I decided that I would leave visiting these gardens until I had a hangover which put me off doing any serious exploring in Tokyo. Of course generally with hangovers here I’ve found I don’t even want to leave my room so visiting the gardens required a hangover in the range been “wow, I survived that without too much damage” and total incapacitation. Step forward Saturday.

The creation of the Hama-rikyu gardens began in 1654 in the time of the 4th Tokugawa Shogun and were completed at the time of the 11th shogun. Inside the gardens are two “kamoba” or duck hunting sites which were built in 1778 and 1791 – apparently duck blinds were used to observe the ducks and feed them grain:

When they came close enough they were caught using nets - doesn't sound like a particularly effective plan but this went on from 1778 to around 1944 so must have worked occasionally at least. In one corner of the park I found this:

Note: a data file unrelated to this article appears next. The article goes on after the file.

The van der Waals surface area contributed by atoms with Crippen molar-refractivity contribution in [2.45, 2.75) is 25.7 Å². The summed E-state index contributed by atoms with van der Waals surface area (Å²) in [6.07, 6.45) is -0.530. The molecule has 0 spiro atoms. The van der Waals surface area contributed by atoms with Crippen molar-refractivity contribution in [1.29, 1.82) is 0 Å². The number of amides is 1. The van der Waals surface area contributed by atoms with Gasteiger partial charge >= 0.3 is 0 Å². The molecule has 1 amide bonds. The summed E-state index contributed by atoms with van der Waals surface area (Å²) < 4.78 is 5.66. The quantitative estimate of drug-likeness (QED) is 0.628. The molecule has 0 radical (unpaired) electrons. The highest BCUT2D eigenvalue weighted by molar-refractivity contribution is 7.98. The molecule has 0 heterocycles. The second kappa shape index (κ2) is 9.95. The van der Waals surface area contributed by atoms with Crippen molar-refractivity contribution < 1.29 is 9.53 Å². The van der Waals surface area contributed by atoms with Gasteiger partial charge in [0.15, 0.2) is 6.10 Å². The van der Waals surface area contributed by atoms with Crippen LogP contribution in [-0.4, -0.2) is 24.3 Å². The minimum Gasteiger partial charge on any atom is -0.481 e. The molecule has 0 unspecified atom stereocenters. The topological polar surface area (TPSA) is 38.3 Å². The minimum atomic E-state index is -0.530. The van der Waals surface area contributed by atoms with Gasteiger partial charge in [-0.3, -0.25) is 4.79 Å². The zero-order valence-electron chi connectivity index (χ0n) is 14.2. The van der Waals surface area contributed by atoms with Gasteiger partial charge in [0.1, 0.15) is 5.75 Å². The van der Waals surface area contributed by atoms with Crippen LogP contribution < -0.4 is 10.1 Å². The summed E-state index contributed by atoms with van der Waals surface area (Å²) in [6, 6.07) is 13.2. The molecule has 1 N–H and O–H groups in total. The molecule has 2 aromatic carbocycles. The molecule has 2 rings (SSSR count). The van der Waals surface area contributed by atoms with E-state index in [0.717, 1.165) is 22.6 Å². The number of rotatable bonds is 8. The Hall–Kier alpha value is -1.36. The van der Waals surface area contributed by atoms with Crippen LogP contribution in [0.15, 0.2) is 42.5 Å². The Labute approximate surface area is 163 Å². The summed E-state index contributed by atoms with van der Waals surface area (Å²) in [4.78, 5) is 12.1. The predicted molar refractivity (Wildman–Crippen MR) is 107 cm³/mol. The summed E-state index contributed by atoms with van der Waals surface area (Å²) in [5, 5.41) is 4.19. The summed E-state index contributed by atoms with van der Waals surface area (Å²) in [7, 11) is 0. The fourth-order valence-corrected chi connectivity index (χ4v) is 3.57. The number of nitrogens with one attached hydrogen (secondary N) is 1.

Believe it or not this is memorial to the ducks.

Anyway, here are a couple of other pictures from the gardens:

Friday, 17 August 2007

Summer Sonic (Part 5) – Sweepings Up

So if you’ve read all this weeks posts you can probably understand why on Monday morning I was about 6kg lighter than on Friday – this despite drinking about 2 bottles of water per hour the whole time I was at Summer Sonic (and no beer at all – yes you did read that correctly). Surprisingly I didn’t look like a lobster/beetroot/radish after the weekend (as everyone I've spoken to on e-mail has suggested) although here I am after being caught by the hose after the Bloc Party set: